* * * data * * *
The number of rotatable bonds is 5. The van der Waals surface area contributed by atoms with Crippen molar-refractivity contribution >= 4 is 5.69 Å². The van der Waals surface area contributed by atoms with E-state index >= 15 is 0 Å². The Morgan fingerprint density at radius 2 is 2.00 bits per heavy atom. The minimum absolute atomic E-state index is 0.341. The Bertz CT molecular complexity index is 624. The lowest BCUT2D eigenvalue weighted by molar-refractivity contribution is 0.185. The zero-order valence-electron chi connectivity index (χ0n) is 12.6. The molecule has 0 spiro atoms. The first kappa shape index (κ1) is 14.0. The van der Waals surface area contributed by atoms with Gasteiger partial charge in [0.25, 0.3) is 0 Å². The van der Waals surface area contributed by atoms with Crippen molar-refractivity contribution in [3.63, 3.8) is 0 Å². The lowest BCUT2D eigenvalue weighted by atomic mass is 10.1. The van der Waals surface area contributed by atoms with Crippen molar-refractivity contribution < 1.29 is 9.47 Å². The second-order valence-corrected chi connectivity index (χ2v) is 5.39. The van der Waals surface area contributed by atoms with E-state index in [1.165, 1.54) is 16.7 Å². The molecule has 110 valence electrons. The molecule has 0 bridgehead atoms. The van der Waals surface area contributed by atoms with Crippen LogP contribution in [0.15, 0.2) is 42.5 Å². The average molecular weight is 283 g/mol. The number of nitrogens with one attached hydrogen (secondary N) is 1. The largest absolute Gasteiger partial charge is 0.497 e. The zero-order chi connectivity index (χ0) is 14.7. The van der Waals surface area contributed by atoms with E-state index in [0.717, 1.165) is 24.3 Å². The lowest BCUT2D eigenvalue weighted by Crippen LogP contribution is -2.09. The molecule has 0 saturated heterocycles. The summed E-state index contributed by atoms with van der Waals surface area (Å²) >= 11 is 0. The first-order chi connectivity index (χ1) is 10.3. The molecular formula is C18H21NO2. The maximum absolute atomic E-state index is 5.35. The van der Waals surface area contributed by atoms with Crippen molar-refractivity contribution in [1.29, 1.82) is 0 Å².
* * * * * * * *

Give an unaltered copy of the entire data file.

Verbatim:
The number of rotatable bonds is 5. The van der Waals surface area contributed by atoms with Crippen molar-refractivity contribution >= 4 is 5.69 Å². The van der Waals surface area contributed by atoms with E-state index >= 15 is 0 Å². The Morgan fingerprint density at radius 2 is 2.00 bits per heavy atom. The minimum absolute atomic E-state index is 0.341. The Bertz CT molecular complexity index is 624. The lowest BCUT2D eigenvalue weighted by molar-refractivity contribution is 0.185. The zero-order valence-electron chi connectivity index (χ0n) is 12.6. The molecule has 0 spiro atoms. The first kappa shape index (κ1) is 14.0. The van der Waals surface area contributed by atoms with Gasteiger partial charge in [0.25, 0.3) is 0 Å². The van der Waals surface area contributed by atoms with Crippen molar-refractivity contribution in [3.63, 3.8) is 0 Å². The lowest BCUT2D eigenvalue weighted by atomic mass is 10.1. The van der Waals surface area contributed by atoms with Crippen molar-refractivity contribution < 1.29 is 9.47 Å². The second-order valence-corrected chi connectivity index (χ2v) is 5.39. The van der Waals surface area contributed by atoms with E-state index in [1.165, 1.54) is 16.7 Å². The molecule has 110 valence electrons. The molecule has 0 bridgehead atoms. The van der Waals surface area contributed by atoms with Crippen LogP contribution in [0.15, 0.2) is 42.5 Å². The average molecular weight is 283 g/mol. The number of nitrogens with one attached hydrogen (secondary N) is 1. The largest absolute Gasteiger partial charge is 0.497 e. The zero-order chi connectivity index (χ0) is 14.7. The van der Waals surface area contributed by atoms with E-state index in [0.717, 1.165) is 24.3 Å². The lowest BCUT2D eigenvalue weighted by Crippen LogP contribution is -2.09. The molecule has 0 saturated heterocycles. The summed E-state index contributed by atoms with van der Waals surface area (Å²) >= 11 is 0. The first-order chi connectivity index (χ1) is 10.3. The molecular formula is C18H21NO2. The maximum absolute atomic E-state index is 5.35. The van der Waals surface area contributed by atoms with Crippen molar-refractivity contribution in [1.29, 1.82) is 0 Å².